When Austin's Liberty Lunch closed after a quarter-century, Texas singer-songwriter Michael Hall and his friends sent the venue out in style with a 24-hour marathon cover of "Gloria" that didn't even reach its chorus until an hour into the performance.

Melting Temple won't be quite so indulgent at Benny's this coming Friday — the bar isn't going away, after all — but bassist Gabe from the Future says the local trio plans to play from 9 p.m. right on up to the 2 a.m. closing time, "or until we run out of songs." Actually, given the local psych-rock band's affinity for extended space jams, five hours should be just about right. You can also catch Melting Temple, minus the visual splendor, when Gabe and bandmates Jose Garcia (guitarist/vocals) and Cody Steidinger (drums) perform live on KILO-FM 94.3 this Thursday beginning at 9:30 p.m.

Meanwhile, here's good news for those with more thrash-punk preferences: Dave Cantrell is back in action, this time fronting the band OFL. "I've been out of the scene for almost two years, so it's fun getting my feet wet again," explains the former Rocket Room co-owner, who along with his partner Shalonda spent more than three years running downtown's premier punk-friendly venue on the site of what's now Zodiac.

Like JJ Grueter — who owns the equally punk-friendly Triple Nickel — Dave has a long history as both a musician and venue owner. In fact, the Tulsa transplant recently began digging up songs from bands he's fronted here and back in Oklahoma, including Hussy, Bozack and the beloved Bunnies of Doom, and posting them to his ReverbNation site.

Dave's OFL bandmates — guitarist Bryan Barcelon, bassist Bill Tressler and drummer Dean Bolinger — are all refugees from local punk band the Ingrates. "But they also have a long history in the Springs hardcore and metal scenes," notes Dave, who's earned more than a few Iggy Pop and Henry Rollins comparisons over the years. The frontman promises plenty of "crossover hardcore with metal chops and hooky choruses" when OFL plays the Triple Nickel with Jucifer on Oct. 19, and again with the Spittin' Cobras on Nov. 3.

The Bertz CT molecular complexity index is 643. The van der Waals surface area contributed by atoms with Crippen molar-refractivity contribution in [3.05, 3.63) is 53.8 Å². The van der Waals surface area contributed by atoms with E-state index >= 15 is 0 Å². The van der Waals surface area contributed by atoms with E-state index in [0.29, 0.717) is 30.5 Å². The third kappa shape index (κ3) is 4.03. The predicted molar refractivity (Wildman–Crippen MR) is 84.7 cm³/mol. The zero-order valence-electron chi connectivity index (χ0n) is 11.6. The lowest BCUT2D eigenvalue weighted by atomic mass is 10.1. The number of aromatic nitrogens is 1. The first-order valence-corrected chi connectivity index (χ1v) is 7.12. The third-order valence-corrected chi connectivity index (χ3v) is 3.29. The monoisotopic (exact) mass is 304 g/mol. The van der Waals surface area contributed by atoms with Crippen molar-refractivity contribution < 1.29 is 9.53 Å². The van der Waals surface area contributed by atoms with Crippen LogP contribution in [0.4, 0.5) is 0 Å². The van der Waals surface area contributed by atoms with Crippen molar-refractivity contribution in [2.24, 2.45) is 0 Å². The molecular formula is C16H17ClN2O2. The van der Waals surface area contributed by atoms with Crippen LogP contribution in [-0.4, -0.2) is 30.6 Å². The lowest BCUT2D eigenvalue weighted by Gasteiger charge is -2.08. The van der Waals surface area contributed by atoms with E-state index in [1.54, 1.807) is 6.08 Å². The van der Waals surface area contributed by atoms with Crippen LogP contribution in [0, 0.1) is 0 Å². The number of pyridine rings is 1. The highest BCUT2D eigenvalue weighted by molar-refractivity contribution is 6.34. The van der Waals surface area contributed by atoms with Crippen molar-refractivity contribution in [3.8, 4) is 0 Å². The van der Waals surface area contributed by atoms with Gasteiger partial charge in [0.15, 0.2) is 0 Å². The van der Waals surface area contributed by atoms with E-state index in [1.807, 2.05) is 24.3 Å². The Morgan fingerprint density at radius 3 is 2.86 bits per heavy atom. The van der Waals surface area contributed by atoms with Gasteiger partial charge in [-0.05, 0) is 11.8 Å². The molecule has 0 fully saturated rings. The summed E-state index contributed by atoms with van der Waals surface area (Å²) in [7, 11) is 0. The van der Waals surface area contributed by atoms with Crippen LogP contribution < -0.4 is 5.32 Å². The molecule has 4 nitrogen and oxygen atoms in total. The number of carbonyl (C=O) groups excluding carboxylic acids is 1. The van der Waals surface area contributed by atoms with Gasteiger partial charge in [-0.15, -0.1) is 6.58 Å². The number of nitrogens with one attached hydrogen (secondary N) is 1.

Returning to the week ahead, you can hit the Loft on Friday to hear Kelly Joe Phelps, a critically adored West Coast bluesman whose slide-guitar wizardry shows an unrepentant love for acoustic blues, country and gospel music. Opening the show is the Jason Miller String Trio, a mercifully viola-free ensemble featuring the local singer-songwriter on acoustic, Jason Gilmore on mandolin and Andrew Koken on upright bass. "This is actually how we started back in the day," says Miller, who's polishing up covers of Steve Earle's "Mercenary Song" and Townes Van Zandt's "To Live Is to Fly" for the occasion.

Meanwhile, fans of hip-hop, jazz and soul can celebrate the release of Beats, Rhymes & Brass, the debut album by Indy Music Awards winner Tony Exum, Jr.'s new project Musik Theory, during a free show at Stargazers on Friday, with Rellion, Rob Pardlo and B. Smith rounding out the bill.

And finally, I would be remiss, however slightly, not to mention SoCal post-grunge band Hoobastank's gig this coming Monday at the Black Sheep. You may remember Hoobastank, whose name I'll endeavor to include in every sentence from this point forward, for the group's No. 2 hit "The Reason." But for me and countless others, "Hoobastank!" will always be remembered as the rallying cry of Frazzles the Squirrel, the coked-out cartoon character who introduces the Lonely Island's brilliant mock soap opera The 'Bu, which you can view at tinyurl.com/hoobafrazzles.

Anyway, the show's a Waldo Canyon Fire benefit, with proceeds going to the Rocky Mountain Field Institute and the Serenity Springs Wildlife Center, so hats off to Hoobastank for that, as well.

Send news, photos and music to reverb@csindy.com; follow our updates at tinyurl.com/indyreverb. Hoobastank!


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